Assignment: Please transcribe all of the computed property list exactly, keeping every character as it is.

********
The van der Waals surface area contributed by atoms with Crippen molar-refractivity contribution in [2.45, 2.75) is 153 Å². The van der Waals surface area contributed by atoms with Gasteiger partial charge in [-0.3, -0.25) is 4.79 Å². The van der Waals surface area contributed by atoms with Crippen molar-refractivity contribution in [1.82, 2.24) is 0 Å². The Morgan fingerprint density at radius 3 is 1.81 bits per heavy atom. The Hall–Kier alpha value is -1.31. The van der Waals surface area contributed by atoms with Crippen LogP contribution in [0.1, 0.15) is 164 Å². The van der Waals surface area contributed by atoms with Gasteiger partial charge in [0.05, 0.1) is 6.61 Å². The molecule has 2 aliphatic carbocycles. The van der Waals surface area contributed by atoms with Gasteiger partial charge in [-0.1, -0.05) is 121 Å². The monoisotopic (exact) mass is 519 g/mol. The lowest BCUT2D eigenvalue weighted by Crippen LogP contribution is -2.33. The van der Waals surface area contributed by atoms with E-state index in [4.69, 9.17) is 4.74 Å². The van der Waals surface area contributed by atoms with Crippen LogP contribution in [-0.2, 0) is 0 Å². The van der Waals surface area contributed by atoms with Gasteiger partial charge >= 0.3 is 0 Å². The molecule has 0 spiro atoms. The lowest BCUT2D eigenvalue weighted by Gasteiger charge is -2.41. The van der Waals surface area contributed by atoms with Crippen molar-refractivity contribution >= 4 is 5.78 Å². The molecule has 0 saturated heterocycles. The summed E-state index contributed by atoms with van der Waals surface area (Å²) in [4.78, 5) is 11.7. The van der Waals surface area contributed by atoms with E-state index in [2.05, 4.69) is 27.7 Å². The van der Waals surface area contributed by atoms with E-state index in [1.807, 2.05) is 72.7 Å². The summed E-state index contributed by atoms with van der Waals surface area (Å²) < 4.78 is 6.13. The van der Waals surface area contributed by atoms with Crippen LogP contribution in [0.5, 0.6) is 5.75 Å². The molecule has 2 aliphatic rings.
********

The van der Waals surface area contributed by atoms with Crippen molar-refractivity contribution in [2.45, 2.75) is 153 Å². The van der Waals surface area contributed by atoms with Gasteiger partial charge in [-0.3, -0.25) is 4.79 Å². The van der Waals surface area contributed by atoms with Crippen molar-refractivity contribution in [1.82, 2.24) is 0 Å². The Morgan fingerprint density at radius 3 is 1.81 bits per heavy atom. The Hall–Kier alpha value is -1.31. The van der Waals surface area contributed by atoms with Crippen LogP contribution in [0.1, 0.15) is 164 Å². The van der Waals surface area contributed by atoms with Gasteiger partial charge in [0.05, 0.1) is 6.61 Å². The molecule has 2 aliphatic carbocycles. The van der Waals surface area contributed by atoms with Gasteiger partial charge in [-0.1, -0.05) is 121 Å². The monoisotopic (exact) mass is 519 g/mol. The lowest BCUT2D eigenvalue weighted by Crippen LogP contribution is -2.33. The van der Waals surface area contributed by atoms with E-state index in [4.69, 9.17) is 4.74 Å². The van der Waals surface area contributed by atoms with Crippen LogP contribution in [-0.2, 0) is 0 Å². The van der Waals surface area contributed by atoms with Gasteiger partial charge >= 0.3 is 0 Å². The molecule has 0 spiro atoms. The lowest BCUT2D eigenvalue weighted by Gasteiger charge is -2.41. The van der Waals surface area contributed by atoms with Crippen molar-refractivity contribution >= 4 is 5.78 Å². The molecule has 0 saturated heterocycles. The summed E-state index contributed by atoms with van der Waals surface area (Å²) in [4.78, 5) is 11.7. The van der Waals surface area contributed by atoms with E-state index in [2.05, 4.69) is 27.7 Å². The van der Waals surface area contributed by atoms with E-state index in [1.807, 2.05) is 72.7 Å². The summed E-state index contributed by atoms with van der Waals surface area (Å²) < 4.78 is 6.13. The van der Waals surface area contributed by atoms with Crippen LogP contribution in [0.5, 0.6) is 5.75 Å². The molecule has 2 aliphatic rings.